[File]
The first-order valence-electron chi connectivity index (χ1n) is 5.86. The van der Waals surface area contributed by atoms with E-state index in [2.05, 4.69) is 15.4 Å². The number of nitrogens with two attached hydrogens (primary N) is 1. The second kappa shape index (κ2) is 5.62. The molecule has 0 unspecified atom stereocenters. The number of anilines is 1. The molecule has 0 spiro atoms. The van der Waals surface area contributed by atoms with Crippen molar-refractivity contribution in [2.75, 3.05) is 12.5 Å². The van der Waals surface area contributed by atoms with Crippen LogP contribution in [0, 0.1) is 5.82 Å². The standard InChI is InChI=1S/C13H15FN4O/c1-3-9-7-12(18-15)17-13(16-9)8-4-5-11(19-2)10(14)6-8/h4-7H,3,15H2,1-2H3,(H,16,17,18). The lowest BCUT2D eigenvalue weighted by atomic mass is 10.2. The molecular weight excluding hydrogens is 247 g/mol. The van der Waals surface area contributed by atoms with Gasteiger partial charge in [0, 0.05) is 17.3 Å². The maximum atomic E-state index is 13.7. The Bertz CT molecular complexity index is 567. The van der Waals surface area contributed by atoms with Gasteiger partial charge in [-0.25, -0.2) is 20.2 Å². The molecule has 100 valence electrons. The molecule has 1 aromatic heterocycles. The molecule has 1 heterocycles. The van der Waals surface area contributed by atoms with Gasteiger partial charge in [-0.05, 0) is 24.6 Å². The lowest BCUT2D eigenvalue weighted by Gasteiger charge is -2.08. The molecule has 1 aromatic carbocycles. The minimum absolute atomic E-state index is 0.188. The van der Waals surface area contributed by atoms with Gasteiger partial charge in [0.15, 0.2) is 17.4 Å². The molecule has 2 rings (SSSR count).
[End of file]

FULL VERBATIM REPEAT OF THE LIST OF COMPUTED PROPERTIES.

The first-order valence-electron chi connectivity index (χ1n) is 5.86. The van der Waals surface area contributed by atoms with E-state index in [2.05, 4.69) is 15.4 Å². The number of nitrogens with two attached hydrogens (primary N) is 1. The second kappa shape index (κ2) is 5.62. The molecule has 0 unspecified atom stereocenters. The number of anilines is 1. The molecule has 0 spiro atoms. The van der Waals surface area contributed by atoms with Crippen molar-refractivity contribution in [2.75, 3.05) is 12.5 Å². The van der Waals surface area contributed by atoms with Crippen LogP contribution in [0, 0.1) is 5.82 Å². The standard InChI is InChI=1S/C13H15FN4O/c1-3-9-7-12(18-15)17-13(16-9)8-4-5-11(19-2)10(14)6-8/h4-7H,3,15H2,1-2H3,(H,16,17,18). The lowest BCUT2D eigenvalue weighted by atomic mass is 10.2. The molecular weight excluding hydrogens is 247 g/mol. The van der Waals surface area contributed by atoms with Gasteiger partial charge in [0, 0.05) is 17.3 Å². The maximum atomic E-state index is 13.7. The Bertz CT molecular complexity index is 567. The van der Waals surface area contributed by atoms with Gasteiger partial charge in [-0.25, -0.2) is 20.2 Å². The molecule has 100 valence electrons. The molecule has 1 aromatic heterocycles. The molecule has 1 heterocycles. The van der Waals surface area contributed by atoms with Gasteiger partial charge in [-0.05, 0) is 24.6 Å². The lowest BCUT2D eigenvalue weighted by Gasteiger charge is -2.08. The molecule has 1 aromatic carbocycles. The minimum absolute atomic E-state index is 0.188. The van der Waals surface area contributed by atoms with Gasteiger partial charge in [0.15, 0.2) is 17.4 Å². The molecule has 2 rings (SSSR count).